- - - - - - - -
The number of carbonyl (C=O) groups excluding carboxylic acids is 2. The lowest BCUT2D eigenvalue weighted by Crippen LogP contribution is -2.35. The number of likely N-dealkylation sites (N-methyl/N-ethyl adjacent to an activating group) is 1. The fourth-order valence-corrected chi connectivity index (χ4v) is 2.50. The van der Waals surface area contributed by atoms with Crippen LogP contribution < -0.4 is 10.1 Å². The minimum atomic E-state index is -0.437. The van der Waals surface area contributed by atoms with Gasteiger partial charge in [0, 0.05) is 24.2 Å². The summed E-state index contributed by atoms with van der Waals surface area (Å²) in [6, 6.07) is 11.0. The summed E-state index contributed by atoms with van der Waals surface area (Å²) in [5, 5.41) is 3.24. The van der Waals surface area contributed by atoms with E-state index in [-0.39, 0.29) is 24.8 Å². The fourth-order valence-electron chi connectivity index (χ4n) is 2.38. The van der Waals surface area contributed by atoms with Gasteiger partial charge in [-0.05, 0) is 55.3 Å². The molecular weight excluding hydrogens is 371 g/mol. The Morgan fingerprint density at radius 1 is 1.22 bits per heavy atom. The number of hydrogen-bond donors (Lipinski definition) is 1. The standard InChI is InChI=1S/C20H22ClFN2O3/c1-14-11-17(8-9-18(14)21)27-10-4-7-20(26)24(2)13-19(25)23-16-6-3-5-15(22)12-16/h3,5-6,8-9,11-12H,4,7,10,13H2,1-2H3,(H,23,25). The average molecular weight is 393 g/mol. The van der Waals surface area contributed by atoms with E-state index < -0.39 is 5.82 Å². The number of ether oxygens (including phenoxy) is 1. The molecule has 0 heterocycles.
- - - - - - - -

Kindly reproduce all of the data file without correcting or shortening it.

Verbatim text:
The number of carbonyl (C=O) groups excluding carboxylic acids is 2. The lowest BCUT2D eigenvalue weighted by Crippen LogP contribution is -2.35. The number of likely N-dealkylation sites (N-methyl/N-ethyl adjacent to an activating group) is 1. The fourth-order valence-corrected chi connectivity index (χ4v) is 2.50. The van der Waals surface area contributed by atoms with Crippen LogP contribution < -0.4 is 10.1 Å². The minimum atomic E-state index is -0.437. The van der Waals surface area contributed by atoms with Gasteiger partial charge in [0, 0.05) is 24.2 Å². The summed E-state index contributed by atoms with van der Waals surface area (Å²) in [6, 6.07) is 11.0. The summed E-state index contributed by atoms with van der Waals surface area (Å²) in [5, 5.41) is 3.24. The van der Waals surface area contributed by atoms with E-state index in [-0.39, 0.29) is 24.8 Å². The fourth-order valence-electron chi connectivity index (χ4n) is 2.38. The van der Waals surface area contributed by atoms with Gasteiger partial charge in [-0.05, 0) is 55.3 Å². The molecular weight excluding hydrogens is 371 g/mol. The Morgan fingerprint density at radius 1 is 1.22 bits per heavy atom. The number of hydrogen-bond donors (Lipinski definition) is 1. The standard InChI is InChI=1S/C20H22ClFN2O3/c1-14-11-17(8-9-18(14)21)27-10-4-7-20(26)24(2)13-19(25)23-16-6-3-5-15(22)12-16/h3,5-6,8-9,11-12H,4,7,10,13H2,1-2H3,(H,23,25). The average molecular weight is 393 g/mol. The van der Waals surface area contributed by atoms with E-state index < -0.39 is 5.82 Å². The number of ether oxygens (including phenoxy) is 1. The molecule has 0 heterocycles.